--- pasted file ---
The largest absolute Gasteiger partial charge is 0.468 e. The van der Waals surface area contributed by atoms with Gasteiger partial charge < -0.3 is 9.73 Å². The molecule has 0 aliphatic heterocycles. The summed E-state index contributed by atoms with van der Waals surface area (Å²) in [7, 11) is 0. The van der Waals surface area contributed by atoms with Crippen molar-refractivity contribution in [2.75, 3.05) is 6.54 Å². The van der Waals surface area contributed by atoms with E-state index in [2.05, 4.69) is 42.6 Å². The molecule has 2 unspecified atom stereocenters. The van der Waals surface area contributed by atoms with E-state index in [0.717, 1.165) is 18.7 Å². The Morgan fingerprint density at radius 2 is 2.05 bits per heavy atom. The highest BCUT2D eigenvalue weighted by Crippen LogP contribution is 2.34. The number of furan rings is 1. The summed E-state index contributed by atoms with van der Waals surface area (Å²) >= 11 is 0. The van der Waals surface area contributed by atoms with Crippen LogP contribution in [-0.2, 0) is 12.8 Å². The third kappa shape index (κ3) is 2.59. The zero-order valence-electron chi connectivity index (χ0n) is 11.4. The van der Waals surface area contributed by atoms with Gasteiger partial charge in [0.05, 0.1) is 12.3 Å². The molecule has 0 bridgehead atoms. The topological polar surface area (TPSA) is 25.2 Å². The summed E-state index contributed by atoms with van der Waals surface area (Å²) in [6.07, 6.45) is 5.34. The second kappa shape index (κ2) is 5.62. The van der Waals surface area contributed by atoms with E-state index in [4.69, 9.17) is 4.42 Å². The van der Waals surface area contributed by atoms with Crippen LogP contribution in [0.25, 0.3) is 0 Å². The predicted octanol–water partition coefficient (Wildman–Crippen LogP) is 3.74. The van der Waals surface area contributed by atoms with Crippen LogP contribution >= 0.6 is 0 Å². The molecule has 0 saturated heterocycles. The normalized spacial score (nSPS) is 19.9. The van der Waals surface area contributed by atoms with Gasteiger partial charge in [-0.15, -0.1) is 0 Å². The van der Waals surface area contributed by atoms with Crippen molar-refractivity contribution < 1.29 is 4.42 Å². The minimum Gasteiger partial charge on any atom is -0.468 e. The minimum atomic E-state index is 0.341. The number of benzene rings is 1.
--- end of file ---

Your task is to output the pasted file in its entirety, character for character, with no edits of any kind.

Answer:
The largest absolute Gasteiger partial charge is 0.468 e. The van der Waals surface area contributed by atoms with Gasteiger partial charge < -0.3 is 9.73 Å². The molecule has 0 aliphatic heterocycles. The summed E-state index contributed by atoms with van der Waals surface area (Å²) in [7, 11) is 0. The van der Waals surface area contributed by atoms with Crippen molar-refractivity contribution in [2.75, 3.05) is 6.54 Å². The van der Waals surface area contributed by atoms with E-state index in [2.05, 4.69) is 42.6 Å². The molecule has 2 unspecified atom stereocenters. The van der Waals surface area contributed by atoms with E-state index in [0.717, 1.165) is 18.7 Å². The Morgan fingerprint density at radius 2 is 2.05 bits per heavy atom. The highest BCUT2D eigenvalue weighted by Crippen LogP contribution is 2.34. The number of furan rings is 1. The summed E-state index contributed by atoms with van der Waals surface area (Å²) >= 11 is 0. The van der Waals surface area contributed by atoms with Crippen LogP contribution in [-0.2, 0) is 12.8 Å². The third kappa shape index (κ3) is 2.59. The zero-order valence-electron chi connectivity index (χ0n) is 11.4. The van der Waals surface area contributed by atoms with Gasteiger partial charge in [0.05, 0.1) is 12.3 Å². The molecule has 0 bridgehead atoms. The topological polar surface area (TPSA) is 25.2 Å². The summed E-state index contributed by atoms with van der Waals surface area (Å²) in [6.07, 6.45) is 5.34. The second kappa shape index (κ2) is 5.62. The van der Waals surface area contributed by atoms with E-state index in [4.69, 9.17) is 4.42 Å². The van der Waals surface area contributed by atoms with Crippen LogP contribution in [0.25, 0.3) is 0 Å². The predicted octanol–water partition coefficient (Wildman–Crippen LogP) is 3.74. The van der Waals surface area contributed by atoms with Crippen LogP contribution >= 0.6 is 0 Å². The molecule has 0 saturated heterocycles. The normalized spacial score (nSPS) is 19.9. The van der Waals surface area contributed by atoms with Gasteiger partial charge in [-0.15, -0.1) is 0 Å². The van der Waals surface area contributed by atoms with Crippen molar-refractivity contribution < 1.29 is 4.42 Å². The minimum Gasteiger partial charge on any atom is -0.468 e. The minimum atomic E-state index is 0.341. The number of benzene rings is 1.